“So basically, although we would like to think massage increases blood flow, there isn’t any definitive research to demonstrate as such,” remarked massage therapist Rajam Roose, who practices in San Diego, California. “Making the claim that massage increases blood flow should be avoided without evidence to show.” 

However, there is a slight possibility that massage may help postmenopausal women with type 2 diabetes increase their venous blow flow to the heart. A Spanish study from the University of Granada randomly assigned 65 subjects to an experimental group that received 20 sessions of myofascial release therapy with kinesiotherapy or to a control group that received no massage with the same kinesiotherapy. Researchers found that  basal metabolism, diastolic blood pressure, venous blood flow velocity, pain, and emotional role were significantly higher among those who had received both myofascial release therapy and kinesiotherapy than those without the former therapy. Even so, one study on a very specific population does not necessarily negate previous studies nor does this outcome apply for everyone.

“In general, we aren’t completely sure what goes on in the body during a massage. As more research is being performed, we are learning more,” Roose said in an online interview with Guardian Liberty Voice. “The effect of massage on stress and anxiety has been documented and these effects may be what is really is contributing to our clients feelings of reduced pain and better movement. Many of the phrases such as ‘massage increases circulation’ and ‘reduces scar tissue’ and removes toxins and other such are general assumptions placed on why people felt better after massage. These misinterpretations were handed down over the decades and taught to every massage student. In truth, it’s akin to being taught the world is flat because of how the landscape looks. If massage therapists want to be accepted by the general public and recognized as members of the healthcare system, then we need to start by letting go of statements about massage that have not been proven or fully studied. There’s nothing wrong with admitting that yes, our clients do feel reduced pain and notice better quality of life, but we don’t know why.”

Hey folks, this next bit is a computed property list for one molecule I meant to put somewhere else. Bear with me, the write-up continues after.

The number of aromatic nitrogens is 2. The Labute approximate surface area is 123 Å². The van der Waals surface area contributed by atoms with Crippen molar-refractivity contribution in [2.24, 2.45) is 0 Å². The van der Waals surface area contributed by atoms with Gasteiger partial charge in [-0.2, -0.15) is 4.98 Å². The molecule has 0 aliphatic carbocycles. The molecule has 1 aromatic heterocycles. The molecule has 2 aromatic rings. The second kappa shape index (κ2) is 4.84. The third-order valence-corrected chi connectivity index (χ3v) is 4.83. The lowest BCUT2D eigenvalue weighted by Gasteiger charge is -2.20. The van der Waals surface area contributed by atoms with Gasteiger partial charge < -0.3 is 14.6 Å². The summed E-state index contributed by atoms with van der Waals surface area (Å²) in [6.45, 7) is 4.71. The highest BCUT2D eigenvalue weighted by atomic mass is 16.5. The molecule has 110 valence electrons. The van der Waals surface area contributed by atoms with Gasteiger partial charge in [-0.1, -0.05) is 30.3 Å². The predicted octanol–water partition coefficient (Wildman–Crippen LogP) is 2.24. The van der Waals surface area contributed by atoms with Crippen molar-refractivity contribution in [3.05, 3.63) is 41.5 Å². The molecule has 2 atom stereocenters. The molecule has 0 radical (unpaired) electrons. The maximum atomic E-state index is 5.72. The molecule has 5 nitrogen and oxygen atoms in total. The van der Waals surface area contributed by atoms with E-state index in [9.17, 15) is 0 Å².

While massage therapy does not significantly improve circulation for a majority of the population, there are many benefits of receiving a massage. The AMTA cited some scientific literature that massage therapy can be beneficial for those with low back pain, certain types of cancer, post-operative pain, osteoarthritis in the knee, and improving blood pressure. And no, AMTA does not say massage therapy improves circulation.

By Nick Ng


International Journal of Sports Medicine
Medicine and Science in Sports and Exercise 1
Medicine and Science in Sports and Exercise 2
Journal of Rehabilitation Research
Journal of Sports Rehabilitation
Interview with Rajam Roose, HHP
Medical Science Monitor
Complement Therapies in Medicine